The Denver Post has done some mighty fine work since it became the city's only major daily, as pointed out in today's blog about an impressive drunk-driving-stats package. But that doesn't mean every subscriber to the Rocky Mountain News, which closed in late February, is switching his loyalties to the surviving broadsheet. Indeed, new circulation digits argue to the contrary.
A report in the industry publication Editor & Publisher shows most of the country's top-25 dailies losing circulation in a big way -- but it doesn't liken the Post's numbers to those the paper racked up a year ago because of the demise of its former joint-operating agreement partner. However, a comparison can still be made, since Rocky subscribers began automatically receiving the Post unless they contacted the Denver Newspaper Agency and requested a refund -- and the results aren't pretty.
According to the Audit Bureau of Circulations, the organization that tracks newspaper circulation, the Post registered a Monday-through-Friday circ of 371,728 for the most recent period. That sum doesn't stack up to ABC calculations found in a Rocky article from April 28, 2008. Back then, the combined circulation for the Denver dailies was 450,258 (225,193 at the Post, 225,065 for the Rocky). Hence, the Post's latest total represents a plummet of 78,530, or more than 17 percent.
Some of this decline has no link to disgruntled ex-Rocky subscribers. Indeed, this October 28, 2008 offering listed updated daily circulation at the Rocky and the Post at 420,867 (210,281 at the Rocky, 210,586 at the Post) -- 29,391 fewer than just six months earlier. Since then, however, almost 50,000 more Denverites have decided that they can do without a newspaper subscription. And many of them, no doubt, once received the Rocky.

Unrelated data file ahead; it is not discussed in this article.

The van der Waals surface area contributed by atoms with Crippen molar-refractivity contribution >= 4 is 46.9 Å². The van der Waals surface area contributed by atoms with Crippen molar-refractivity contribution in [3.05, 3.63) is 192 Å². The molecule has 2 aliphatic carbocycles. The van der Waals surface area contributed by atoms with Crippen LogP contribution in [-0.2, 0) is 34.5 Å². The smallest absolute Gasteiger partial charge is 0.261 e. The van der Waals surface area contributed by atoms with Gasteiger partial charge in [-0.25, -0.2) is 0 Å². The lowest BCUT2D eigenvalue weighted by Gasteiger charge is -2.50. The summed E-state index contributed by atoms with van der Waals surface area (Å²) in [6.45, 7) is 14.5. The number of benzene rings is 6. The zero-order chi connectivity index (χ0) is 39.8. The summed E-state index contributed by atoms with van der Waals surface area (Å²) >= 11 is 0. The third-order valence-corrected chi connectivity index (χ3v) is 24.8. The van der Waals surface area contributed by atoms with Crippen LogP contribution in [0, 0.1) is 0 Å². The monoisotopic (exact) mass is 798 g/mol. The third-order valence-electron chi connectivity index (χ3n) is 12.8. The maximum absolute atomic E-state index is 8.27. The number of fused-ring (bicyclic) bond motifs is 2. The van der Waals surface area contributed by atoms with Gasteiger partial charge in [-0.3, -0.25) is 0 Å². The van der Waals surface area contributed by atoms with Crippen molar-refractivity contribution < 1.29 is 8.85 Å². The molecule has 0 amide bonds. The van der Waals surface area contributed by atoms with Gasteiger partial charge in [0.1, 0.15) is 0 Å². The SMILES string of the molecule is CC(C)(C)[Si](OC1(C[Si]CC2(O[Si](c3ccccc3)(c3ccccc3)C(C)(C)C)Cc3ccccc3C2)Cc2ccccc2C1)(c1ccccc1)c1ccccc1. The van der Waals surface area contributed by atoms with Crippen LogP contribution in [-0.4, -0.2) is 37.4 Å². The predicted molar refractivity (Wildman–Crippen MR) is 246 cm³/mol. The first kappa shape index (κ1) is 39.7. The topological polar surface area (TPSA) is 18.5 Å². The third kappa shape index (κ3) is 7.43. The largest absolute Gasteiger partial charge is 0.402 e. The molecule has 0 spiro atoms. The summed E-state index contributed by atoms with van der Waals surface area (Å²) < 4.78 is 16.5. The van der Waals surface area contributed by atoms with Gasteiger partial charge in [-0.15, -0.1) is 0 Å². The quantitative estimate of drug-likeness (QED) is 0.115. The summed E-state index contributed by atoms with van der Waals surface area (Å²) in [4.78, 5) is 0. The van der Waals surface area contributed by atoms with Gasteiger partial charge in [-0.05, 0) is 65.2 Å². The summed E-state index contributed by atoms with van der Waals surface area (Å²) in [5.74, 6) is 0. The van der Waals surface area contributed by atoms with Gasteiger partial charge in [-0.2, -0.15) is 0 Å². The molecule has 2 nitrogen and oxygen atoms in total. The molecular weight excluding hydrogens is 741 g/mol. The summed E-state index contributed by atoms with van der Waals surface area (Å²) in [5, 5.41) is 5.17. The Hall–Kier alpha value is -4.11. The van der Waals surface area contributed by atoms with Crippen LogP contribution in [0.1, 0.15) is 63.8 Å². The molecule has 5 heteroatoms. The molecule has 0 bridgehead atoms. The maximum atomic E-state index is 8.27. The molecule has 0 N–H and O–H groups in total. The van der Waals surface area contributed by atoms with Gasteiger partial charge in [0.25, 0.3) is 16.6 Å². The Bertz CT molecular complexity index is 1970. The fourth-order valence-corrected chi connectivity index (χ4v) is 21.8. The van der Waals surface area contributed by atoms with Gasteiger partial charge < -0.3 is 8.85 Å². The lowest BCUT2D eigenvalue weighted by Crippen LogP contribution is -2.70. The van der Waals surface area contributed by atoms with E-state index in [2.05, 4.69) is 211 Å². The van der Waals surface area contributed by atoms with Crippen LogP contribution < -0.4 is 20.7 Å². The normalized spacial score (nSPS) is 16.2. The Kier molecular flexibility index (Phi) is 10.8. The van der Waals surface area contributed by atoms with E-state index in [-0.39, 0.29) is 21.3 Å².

These figures don't definitively destroy Post publisher and de facto owner Dean Singleton's dream of winning over approximately 80 percent of Rocky loyalists -- an unprecented success rate, as stressed in this sidebar to "The Rocky Mountain News is Going Down," a December feature article. Nonetheless, the circulation would have to pretty much stabilize where it is to keep hope alive -- and no industry observer I know expects that to happen.
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